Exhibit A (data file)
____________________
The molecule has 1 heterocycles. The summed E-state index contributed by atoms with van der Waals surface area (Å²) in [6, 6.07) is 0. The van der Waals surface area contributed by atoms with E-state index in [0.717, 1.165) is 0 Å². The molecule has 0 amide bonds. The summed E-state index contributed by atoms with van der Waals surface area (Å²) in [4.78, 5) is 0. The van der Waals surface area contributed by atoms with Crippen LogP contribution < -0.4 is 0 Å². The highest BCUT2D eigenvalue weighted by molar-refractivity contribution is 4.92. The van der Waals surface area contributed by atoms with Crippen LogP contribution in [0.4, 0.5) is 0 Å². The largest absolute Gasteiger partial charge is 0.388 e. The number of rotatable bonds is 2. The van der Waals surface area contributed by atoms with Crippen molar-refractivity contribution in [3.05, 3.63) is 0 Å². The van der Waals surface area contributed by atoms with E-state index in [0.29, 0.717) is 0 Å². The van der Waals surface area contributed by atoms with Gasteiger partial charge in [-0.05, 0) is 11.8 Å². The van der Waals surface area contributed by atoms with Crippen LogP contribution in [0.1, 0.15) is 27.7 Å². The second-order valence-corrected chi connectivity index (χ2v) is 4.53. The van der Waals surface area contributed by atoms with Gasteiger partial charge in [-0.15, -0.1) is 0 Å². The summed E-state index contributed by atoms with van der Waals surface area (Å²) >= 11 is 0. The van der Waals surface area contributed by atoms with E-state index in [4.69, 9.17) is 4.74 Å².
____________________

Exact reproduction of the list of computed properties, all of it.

The molecule has 1 heterocycles. The summed E-state index contributed by atoms with van der Waals surface area (Å²) in [6, 6.07) is 0. The van der Waals surface area contributed by atoms with E-state index in [0.717, 1.165) is 0 Å². The molecule has 0 amide bonds. The summed E-state index contributed by atoms with van der Waals surface area (Å²) in [4.78, 5) is 0. The van der Waals surface area contributed by atoms with Crippen LogP contribution < -0.4 is 0 Å². The highest BCUT2D eigenvalue weighted by molar-refractivity contribution is 4.92. The van der Waals surface area contributed by atoms with Crippen LogP contribution in [0.4, 0.5) is 0 Å². The largest absolute Gasteiger partial charge is 0.388 e. The number of rotatable bonds is 2. The van der Waals surface area contributed by atoms with Crippen molar-refractivity contribution in [3.05, 3.63) is 0 Å². The van der Waals surface area contributed by atoms with E-state index in [0.29, 0.717) is 0 Å². The van der Waals surface area contributed by atoms with Gasteiger partial charge in [-0.05, 0) is 11.8 Å². The van der Waals surface area contributed by atoms with Crippen LogP contribution in [0.1, 0.15) is 27.7 Å². The second-order valence-corrected chi connectivity index (χ2v) is 4.53. The van der Waals surface area contributed by atoms with Gasteiger partial charge in [-0.15, -0.1) is 0 Å². The summed E-state index contributed by atoms with van der Waals surface area (Å²) >= 11 is 0. The van der Waals surface area contributed by atoms with E-state index in [4.69, 9.17) is 4.74 Å².